Kamanga Opens Up on Safari Soccer Show

FAZ president Andrew Kamanga says his executive has opened the door for Zambian players outside the country that are willing to don the Chipolopolo jersey ahead of the Qatar 2022 FIFA World Cup qualifiers.

Featuring on Safari Soccer Show, hosted by Yvonne Eta on Monday afternoon, Kamanga says the final call on which player met the criterion lay with the Milutin ‘Micho’ Sredojevic led technical bench.

The FAZ boss said the chase for the Qatar 2022 FIFA World Cup lies in good preparations.

“We have got World Cup qualifiers coming, we have a program for identifying players in Europe who have links with the country to be part of the national team. We have already spoken to four or five of them so they will be coming for the camp which is coming up before we play our first game against Mauritania,” he says.

“Ultimately the decision in which players to call lies with the technical bench. We will facilitate the administrative side of the process.

Kamanga says the dip in the form of the Chipolopolo was a well-documented story that started in the aftermath of the 2012 Africa Cup of Nations victory.

He also weighed on the debate on the renewed FAZ/MTN deal that is worth K43 Million that will see the telecommunication giant part with K14 million every year.

Clubs will be entitled to K400, 000 which is a huge leap from the K7, 000 pocketed a few years ago.

“We are even fortunate that MTN were even able to sign up and support our Super League with the new sponsorship package even though others have condemned it that in dollar terms it is less. The truth of the matter is everyone is struggling,” he says.

“MTN had the option of walking away but they have given us something which is still worth. The same teams in the Super League will get a 100 percent increase even if the value is the same but the value to the membership has doubled.”

Kamanga says his executive had a multi-pronged approach to game management with the de-linking of the sponsored league firmly in motion.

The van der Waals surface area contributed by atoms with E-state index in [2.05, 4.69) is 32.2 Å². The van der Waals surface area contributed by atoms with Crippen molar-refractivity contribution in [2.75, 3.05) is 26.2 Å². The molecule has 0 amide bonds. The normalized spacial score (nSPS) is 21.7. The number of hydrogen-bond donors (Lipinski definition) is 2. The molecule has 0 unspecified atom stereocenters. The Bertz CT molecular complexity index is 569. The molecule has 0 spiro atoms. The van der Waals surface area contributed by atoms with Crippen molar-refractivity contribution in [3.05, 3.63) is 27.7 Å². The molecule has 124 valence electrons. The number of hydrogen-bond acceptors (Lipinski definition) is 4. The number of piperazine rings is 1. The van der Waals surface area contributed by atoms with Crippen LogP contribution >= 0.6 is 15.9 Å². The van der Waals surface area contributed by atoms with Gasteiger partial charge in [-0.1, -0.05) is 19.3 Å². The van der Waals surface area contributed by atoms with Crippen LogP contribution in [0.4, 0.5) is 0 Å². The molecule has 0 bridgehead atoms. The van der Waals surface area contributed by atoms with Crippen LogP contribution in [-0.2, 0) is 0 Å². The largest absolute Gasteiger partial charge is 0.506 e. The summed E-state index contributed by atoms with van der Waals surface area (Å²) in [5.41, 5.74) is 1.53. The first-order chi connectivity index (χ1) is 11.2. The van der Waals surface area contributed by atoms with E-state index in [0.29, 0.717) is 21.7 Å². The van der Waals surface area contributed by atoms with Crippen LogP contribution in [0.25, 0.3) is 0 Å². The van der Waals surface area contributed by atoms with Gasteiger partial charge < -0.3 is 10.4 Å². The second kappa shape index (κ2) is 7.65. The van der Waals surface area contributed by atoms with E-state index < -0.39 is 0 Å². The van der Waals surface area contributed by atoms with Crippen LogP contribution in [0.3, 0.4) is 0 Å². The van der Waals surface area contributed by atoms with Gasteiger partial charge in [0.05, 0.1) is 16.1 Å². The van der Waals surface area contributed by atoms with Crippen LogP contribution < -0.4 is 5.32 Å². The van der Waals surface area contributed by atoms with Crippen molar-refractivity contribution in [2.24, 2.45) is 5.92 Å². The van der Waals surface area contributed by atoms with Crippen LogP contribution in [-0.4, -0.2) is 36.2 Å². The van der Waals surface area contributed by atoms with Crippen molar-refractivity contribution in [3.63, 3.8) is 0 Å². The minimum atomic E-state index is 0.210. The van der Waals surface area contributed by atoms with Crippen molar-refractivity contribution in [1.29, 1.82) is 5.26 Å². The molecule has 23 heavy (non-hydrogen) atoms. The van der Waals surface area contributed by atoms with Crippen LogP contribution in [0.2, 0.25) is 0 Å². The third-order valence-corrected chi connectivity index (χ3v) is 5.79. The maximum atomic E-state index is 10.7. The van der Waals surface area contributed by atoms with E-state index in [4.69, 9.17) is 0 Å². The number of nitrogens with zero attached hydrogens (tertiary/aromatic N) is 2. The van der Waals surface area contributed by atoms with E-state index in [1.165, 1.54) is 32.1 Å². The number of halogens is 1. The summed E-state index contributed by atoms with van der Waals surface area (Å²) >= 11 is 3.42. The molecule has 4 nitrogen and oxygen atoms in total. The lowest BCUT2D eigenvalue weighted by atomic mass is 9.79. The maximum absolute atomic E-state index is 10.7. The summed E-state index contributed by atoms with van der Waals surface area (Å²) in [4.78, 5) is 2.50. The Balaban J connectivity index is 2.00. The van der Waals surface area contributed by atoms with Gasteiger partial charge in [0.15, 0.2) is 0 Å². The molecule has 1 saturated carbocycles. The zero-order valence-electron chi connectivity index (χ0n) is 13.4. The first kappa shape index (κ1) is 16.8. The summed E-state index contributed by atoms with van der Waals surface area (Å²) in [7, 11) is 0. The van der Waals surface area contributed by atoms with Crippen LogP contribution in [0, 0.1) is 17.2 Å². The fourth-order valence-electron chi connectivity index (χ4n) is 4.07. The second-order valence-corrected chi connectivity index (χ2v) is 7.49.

“We are quite keen on investing in the Super League and hopefully we can divorce it from FAZ and allow the league to run independently if it is able to support itself. Our focus is now to look at the development side of the game to equally invest in provincial leagues. We want to strike a balance between the sponsored league and development league,” he says.

“We have introduced a women Super League; we hope that at one point we can get sponsorship for it and put it on TV.”

Kamanga says the Tokyo 2020 Olympics bound Copper Queens will be given enough quality preparations ahead of the games.

He also shared his turbulent journey toward the FAZ presidency.

“My recollection from 2009 is that we did have a few challenges with the FA at the time. There were issues which we were not happy as clubs. Obviously if you read the constitution, the executive committee is accountable to the FAZ council, which is a collection of all the membership. We felt that the executive was not serving the interest of the football family,” he reminisces.

“We had two things happening, we had some members of the executive resigning creating a constitutional crisis and on the other side we were not happy with issues of transparency and accountability. For instance, we did not know how much FAZ was getting from the sponsors whether SuperSport or MTN. Everything seemed to have been in a black box and whoever attempted to ask was labelled anti-establishment. We got to a point whereas members we felt that we had been pushed against the wall and needed to push back.”

Kamanga adds: “There was now a divide between the executive and a group which was championing for change and that culminated in a meeting with FIFA in 2010 December. At that meeting FIFA recognized the executive and said that if you have any issues, you may as well table a vote of no confidence at the AGM due in three months. Sadly, all efforts to have that process fell through and the vote of no confidence was not tabled and withdrawn at the last minute. Of course, us who were pushing felt that we needed to create our own league, so there was always that divide.”

After the botched vote of no confidence. Kamanga took a backseat and only heeded a members’ call to contest the 2016 elections that he won.

Kamanga says his executive’s passion for grassroots and women football is on course to revive the glory days with some results already showing.

The under-20 won the Africa Cup of Nations in 2017 and reached a historic quarterfinal at the FIFA World Cup while the women have qualified to the Olympics for the first time.



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